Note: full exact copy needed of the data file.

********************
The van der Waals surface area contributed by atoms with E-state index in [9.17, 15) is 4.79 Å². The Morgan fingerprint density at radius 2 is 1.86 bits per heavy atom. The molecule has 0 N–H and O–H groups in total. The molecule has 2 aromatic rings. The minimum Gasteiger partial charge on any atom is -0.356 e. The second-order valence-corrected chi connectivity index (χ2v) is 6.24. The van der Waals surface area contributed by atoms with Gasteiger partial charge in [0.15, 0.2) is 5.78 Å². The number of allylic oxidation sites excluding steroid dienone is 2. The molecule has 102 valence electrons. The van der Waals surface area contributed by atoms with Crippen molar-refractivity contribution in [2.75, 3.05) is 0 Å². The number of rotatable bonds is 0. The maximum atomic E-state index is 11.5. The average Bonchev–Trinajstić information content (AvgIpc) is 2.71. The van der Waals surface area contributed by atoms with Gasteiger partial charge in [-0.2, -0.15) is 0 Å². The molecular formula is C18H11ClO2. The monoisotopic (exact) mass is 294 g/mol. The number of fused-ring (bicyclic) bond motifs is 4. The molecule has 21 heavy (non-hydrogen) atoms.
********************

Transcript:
The van der Waals surface area contributed by atoms with E-state index in [9.17, 15) is 4.79 Å². The Morgan fingerprint density at radius 2 is 1.86 bits per heavy atom. The molecule has 0 N–H and O–H groups in total. The molecule has 2 aromatic rings. The minimum Gasteiger partial charge on any atom is -0.356 e. The second-order valence-corrected chi connectivity index (χ2v) is 6.24. The van der Waals surface area contributed by atoms with Gasteiger partial charge in [0.15, 0.2) is 5.78 Å². The number of allylic oxidation sites excluding steroid dienone is 2. The molecule has 102 valence electrons. The van der Waals surface area contributed by atoms with Crippen molar-refractivity contribution in [2.75, 3.05) is 0 Å². The number of rotatable bonds is 0. The maximum atomic E-state index is 11.5. The average Bonchev–Trinajstić information content (AvgIpc) is 2.71. The van der Waals surface area contributed by atoms with Gasteiger partial charge in [-0.2, -0.15) is 0 Å². The molecular formula is C18H11ClO2. The monoisotopic (exact) mass is 294 g/mol. The number of fused-ring (bicyclic) bond motifs is 4. The molecule has 21 heavy (non-hydrogen) atoms.